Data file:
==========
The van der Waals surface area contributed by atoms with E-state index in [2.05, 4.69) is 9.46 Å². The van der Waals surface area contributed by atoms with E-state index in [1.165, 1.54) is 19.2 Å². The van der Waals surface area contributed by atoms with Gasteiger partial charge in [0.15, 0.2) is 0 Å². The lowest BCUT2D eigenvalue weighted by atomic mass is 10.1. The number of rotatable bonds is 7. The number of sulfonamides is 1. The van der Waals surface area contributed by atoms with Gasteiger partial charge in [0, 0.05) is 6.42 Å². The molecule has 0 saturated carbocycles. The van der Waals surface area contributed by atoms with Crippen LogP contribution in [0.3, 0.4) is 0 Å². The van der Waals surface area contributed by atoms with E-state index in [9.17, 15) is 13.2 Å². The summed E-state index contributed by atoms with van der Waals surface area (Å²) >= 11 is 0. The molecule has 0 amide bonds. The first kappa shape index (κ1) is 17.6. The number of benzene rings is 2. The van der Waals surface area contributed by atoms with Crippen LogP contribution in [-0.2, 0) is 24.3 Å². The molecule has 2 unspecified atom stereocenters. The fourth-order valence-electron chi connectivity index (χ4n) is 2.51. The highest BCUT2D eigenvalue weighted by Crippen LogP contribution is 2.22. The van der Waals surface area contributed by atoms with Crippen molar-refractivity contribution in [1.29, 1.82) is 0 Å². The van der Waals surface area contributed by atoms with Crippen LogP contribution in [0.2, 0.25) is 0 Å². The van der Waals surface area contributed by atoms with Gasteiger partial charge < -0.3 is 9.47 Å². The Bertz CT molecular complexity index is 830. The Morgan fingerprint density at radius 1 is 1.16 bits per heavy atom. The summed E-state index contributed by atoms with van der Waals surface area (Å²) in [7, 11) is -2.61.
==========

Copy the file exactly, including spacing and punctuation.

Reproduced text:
The van der Waals surface area contributed by atoms with E-state index in [2.05, 4.69) is 9.46 Å². The van der Waals surface area contributed by atoms with E-state index in [1.165, 1.54) is 19.2 Å². The van der Waals surface area contributed by atoms with Gasteiger partial charge in [0.15, 0.2) is 0 Å². The lowest BCUT2D eigenvalue weighted by atomic mass is 10.1. The number of rotatable bonds is 7. The number of sulfonamides is 1. The van der Waals surface area contributed by atoms with Gasteiger partial charge in [0, 0.05) is 6.42 Å². The molecule has 0 saturated carbocycles. The van der Waals surface area contributed by atoms with Crippen LogP contribution in [0.3, 0.4) is 0 Å². The van der Waals surface area contributed by atoms with E-state index in [9.17, 15) is 13.2 Å². The summed E-state index contributed by atoms with van der Waals surface area (Å²) >= 11 is 0. The molecule has 0 amide bonds. The first kappa shape index (κ1) is 17.6. The number of benzene rings is 2. The van der Waals surface area contributed by atoms with Crippen LogP contribution in [-0.2, 0) is 24.3 Å². The molecule has 2 unspecified atom stereocenters. The fourth-order valence-electron chi connectivity index (χ4n) is 2.51. The highest BCUT2D eigenvalue weighted by Crippen LogP contribution is 2.22. The van der Waals surface area contributed by atoms with Crippen molar-refractivity contribution in [1.29, 1.82) is 0 Å². The van der Waals surface area contributed by atoms with Crippen LogP contribution in [0.2, 0.25) is 0 Å². The van der Waals surface area contributed by atoms with Gasteiger partial charge < -0.3 is 9.47 Å². The Bertz CT molecular complexity index is 830. The Morgan fingerprint density at radius 1 is 1.16 bits per heavy atom. The summed E-state index contributed by atoms with van der Waals surface area (Å²) in [7, 11) is -2.61.